The GovLab SCAN – Issue 68

This is our 68th edition of The SCAN – Selected Curation of Articles on Net-Governance. Feel free to share your suggestions with us at SCAN@thegovlab.org.

Samantha Grassle also contributed to this post.

Highlights:

  • The annual RightsCon conference was held on March 24th-25th in Manila in the Philippines, and brought together people from over 50 countries who were “committed to extending the digital rights of users around the world, and fighting for the open internet.”
  • The Indian Supreme Court struck down a law that criminalized several forms of online expression in a “defining moment for freedom of expression for the country.”

ICANN and IANA

Naimark, Marc. Will ICANN’s Dotgay Do-Over Be Done Well? Slate. March 23, 2015.

  • Naimark reviews the recent history of the .gay domain space. Several months ago, dotgay LLC applied for to manage the .gay top level domain. The approval process was overseen by the Economic Intelligence Unit (EIU), which  carried out a community priority evaluation for .gay and “determined that dotgay LLC did not earn enough points on the CPE scorecard”- meaning it did not earn community status over its commercial competitors.  After public outcry, ICANN instructed the EIU to conduct another evaluation. According to the author, this ongoing process highlights the problem of a “one-size fits-all” concept of community when applied to the top level domain name system.

.VOTE Solves Presidential Candidate Ted Cruz’s Domain Name Problem. CircleID. March 24, 2015.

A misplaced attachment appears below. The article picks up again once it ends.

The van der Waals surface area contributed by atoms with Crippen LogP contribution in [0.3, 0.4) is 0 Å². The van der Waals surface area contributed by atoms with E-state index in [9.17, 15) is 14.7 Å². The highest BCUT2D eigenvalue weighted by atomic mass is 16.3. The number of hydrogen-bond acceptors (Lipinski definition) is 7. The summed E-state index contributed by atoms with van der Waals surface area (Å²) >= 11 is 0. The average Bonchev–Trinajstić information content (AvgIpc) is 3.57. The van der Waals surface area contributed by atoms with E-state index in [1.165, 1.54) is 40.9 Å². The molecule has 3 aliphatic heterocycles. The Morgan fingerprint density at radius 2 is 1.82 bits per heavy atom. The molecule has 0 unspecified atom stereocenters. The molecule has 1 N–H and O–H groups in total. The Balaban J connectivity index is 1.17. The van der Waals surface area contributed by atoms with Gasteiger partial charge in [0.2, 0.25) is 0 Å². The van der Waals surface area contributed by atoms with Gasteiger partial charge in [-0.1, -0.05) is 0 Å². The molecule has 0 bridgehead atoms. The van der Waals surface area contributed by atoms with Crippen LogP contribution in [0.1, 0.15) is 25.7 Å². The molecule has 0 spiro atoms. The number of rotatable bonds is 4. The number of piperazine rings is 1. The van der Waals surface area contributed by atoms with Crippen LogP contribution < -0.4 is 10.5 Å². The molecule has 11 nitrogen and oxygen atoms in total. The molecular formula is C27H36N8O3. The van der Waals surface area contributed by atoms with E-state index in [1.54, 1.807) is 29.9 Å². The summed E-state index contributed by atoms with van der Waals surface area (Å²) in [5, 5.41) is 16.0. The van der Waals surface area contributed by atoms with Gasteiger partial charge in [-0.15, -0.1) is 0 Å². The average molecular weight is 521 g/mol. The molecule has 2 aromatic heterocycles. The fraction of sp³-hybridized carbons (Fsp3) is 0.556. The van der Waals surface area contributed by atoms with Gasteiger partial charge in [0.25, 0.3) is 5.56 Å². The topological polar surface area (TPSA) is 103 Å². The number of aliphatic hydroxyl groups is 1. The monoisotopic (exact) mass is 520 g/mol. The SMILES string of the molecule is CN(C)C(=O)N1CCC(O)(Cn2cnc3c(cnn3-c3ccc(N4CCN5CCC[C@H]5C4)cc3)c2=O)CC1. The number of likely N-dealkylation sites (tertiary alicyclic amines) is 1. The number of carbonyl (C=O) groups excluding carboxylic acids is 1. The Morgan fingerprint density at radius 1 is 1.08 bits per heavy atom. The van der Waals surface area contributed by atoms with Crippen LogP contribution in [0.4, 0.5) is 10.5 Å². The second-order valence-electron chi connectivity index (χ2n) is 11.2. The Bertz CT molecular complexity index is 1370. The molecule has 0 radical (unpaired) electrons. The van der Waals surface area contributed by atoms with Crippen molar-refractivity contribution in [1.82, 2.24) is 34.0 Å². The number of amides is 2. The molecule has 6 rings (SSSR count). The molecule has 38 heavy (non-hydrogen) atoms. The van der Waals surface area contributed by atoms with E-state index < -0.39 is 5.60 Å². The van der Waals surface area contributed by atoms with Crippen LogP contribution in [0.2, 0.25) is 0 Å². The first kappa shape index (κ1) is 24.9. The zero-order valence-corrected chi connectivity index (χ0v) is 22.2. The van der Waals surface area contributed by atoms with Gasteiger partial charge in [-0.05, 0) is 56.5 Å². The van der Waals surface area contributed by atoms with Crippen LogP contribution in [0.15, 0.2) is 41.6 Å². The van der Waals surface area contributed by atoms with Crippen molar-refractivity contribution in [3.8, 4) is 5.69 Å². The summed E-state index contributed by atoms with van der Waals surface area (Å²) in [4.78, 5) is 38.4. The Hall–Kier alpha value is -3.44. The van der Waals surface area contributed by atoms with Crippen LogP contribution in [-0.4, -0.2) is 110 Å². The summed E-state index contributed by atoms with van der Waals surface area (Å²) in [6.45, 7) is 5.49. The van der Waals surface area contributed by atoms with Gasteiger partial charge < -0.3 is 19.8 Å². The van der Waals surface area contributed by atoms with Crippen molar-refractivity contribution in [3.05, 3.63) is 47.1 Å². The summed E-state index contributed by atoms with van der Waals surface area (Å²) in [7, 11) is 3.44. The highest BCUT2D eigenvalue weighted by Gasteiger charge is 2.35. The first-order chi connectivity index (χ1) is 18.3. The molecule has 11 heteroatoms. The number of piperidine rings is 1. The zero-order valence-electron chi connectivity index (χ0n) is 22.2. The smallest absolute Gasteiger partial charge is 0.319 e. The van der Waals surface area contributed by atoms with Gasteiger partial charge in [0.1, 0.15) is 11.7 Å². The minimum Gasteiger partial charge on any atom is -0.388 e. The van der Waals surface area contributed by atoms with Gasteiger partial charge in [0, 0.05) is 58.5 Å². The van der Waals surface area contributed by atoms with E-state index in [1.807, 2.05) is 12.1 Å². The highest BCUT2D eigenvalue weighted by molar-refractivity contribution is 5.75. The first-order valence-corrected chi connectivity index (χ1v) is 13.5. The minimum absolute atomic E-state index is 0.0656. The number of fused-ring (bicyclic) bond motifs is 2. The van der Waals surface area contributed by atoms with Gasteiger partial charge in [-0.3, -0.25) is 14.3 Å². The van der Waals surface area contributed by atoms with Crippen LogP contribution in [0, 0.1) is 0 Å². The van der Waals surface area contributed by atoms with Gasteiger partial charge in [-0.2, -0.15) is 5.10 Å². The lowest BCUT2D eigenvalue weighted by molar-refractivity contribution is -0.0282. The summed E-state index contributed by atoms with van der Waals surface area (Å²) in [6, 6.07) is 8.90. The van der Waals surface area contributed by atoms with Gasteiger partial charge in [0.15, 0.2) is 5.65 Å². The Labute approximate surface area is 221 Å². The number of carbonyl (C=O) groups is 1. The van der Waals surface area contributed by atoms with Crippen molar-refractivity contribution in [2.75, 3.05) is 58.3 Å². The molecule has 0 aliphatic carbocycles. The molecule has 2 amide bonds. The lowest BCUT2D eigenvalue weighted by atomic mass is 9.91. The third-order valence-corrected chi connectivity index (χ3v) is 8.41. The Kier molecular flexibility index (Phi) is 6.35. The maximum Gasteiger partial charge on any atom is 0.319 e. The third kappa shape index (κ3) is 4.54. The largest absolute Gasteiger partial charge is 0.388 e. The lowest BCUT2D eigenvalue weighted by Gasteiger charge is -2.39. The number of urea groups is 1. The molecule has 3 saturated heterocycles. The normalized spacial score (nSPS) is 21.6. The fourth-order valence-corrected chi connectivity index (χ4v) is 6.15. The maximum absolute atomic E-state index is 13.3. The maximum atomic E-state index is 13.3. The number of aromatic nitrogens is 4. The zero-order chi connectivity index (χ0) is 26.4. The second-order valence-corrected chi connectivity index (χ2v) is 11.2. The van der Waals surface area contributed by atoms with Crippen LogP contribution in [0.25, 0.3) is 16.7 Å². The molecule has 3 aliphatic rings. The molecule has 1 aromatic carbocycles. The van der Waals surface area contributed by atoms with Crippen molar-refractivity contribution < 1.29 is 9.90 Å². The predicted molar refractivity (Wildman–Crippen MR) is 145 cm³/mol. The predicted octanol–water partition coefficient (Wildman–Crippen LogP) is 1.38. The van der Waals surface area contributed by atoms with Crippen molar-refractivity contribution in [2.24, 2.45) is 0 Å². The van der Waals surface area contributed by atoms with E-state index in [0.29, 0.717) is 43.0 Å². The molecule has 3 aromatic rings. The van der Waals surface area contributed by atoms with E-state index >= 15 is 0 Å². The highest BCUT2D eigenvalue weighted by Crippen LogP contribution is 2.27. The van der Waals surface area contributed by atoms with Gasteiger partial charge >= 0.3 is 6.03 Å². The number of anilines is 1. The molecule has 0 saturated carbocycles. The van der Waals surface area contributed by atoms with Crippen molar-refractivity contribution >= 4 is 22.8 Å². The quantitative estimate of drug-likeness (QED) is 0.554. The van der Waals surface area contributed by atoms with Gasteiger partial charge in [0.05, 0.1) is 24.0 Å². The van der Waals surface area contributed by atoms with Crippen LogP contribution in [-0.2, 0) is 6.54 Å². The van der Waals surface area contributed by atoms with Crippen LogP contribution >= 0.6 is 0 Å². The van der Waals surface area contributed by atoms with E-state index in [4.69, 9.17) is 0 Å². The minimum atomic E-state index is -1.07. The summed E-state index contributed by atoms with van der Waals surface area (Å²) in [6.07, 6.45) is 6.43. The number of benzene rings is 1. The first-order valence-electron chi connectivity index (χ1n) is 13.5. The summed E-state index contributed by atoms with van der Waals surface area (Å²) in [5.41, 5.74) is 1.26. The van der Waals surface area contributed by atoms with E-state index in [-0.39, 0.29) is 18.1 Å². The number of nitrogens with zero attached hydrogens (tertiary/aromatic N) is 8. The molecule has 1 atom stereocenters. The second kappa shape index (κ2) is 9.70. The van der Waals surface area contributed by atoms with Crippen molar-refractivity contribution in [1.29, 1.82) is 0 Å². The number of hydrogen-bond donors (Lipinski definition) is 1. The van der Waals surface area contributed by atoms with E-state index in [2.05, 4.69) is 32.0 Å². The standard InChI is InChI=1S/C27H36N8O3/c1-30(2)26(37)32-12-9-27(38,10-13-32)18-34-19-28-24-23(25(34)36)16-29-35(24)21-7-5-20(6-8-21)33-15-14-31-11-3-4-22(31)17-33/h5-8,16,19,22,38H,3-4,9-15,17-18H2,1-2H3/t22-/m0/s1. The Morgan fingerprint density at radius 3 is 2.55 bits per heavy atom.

• In this sponsored post by Afilias, the author points out that new top level domains could solve Ted Cruz’s domain name problems. Last week, after his announcement to run for President, Internet users found a number of websites (e.g., TedCruzForAmerica.com, TedCruz.com, etc.) were connected to negative or unrelated content. The new .VOTE and .VOTO generic top level domains from Monolith Registry are dedicated to offering protection in the political space. This top level domain has restrictions to ban deceptive names, requires an obvious connection between the domain name and the registrant’s activities in the democratic process, and prohibits anonymous registrants.

Internet Governance

Brock, Joe. Battle for African Internet users stirs freedom fears. Reuters. March 24, 2015.

  • Africa’s internet penetration is growing rapidly, and Facebook and Google both aim to offer  free “zero-rated” access to their sites and services in these markets. While these companies state that this plan aims to bridge the digital divide and connect populations without internet access, critics argue that “big service providers and Internet companies are luring African users into using their services, giving them opportunities for greater advertising revenue.” Critics fear that such plans may stunt innovation and and limit opportunities for African entrepreneurs, while locking people into “corporate digital prison.”

Denmeade, Amy. Australia on verge of passing new data retention bill. Access Now. March 22, 2015.

  • On March 19, the Australian House of Representatives passed a new data retention bill that “requires companies providing telecommunications services in Australia to keep a prescribed set of telecommunications data for two years.” According to the Minister for Communications, Malcolm Turnbull, “the bill is intended to introduce common industry standards for data retention practices” and to “prevent the further degradation of the investigative capabilities of Australia’s law enforcement and national security agencies.”

Gibbs, Samuel. Leave Facebook if you don’t want to be spied on, warns EU. The Guardian. March 26, 2015.

  • This week the European Commission warned that EU citizens should “close their Facebook accounts if they want to keep information private from US security services.” These comments were in response to the finding that EU Safe Harbour framework possibly does not protect Europeans citizen’s data outside of the US. Recently, Poland and a few other member states joined in arguing that “the Safe Harbour framework cannot ensure the protection of EU citizens’ data and therefore is in violation of the two articles of the Data Protection Directive.”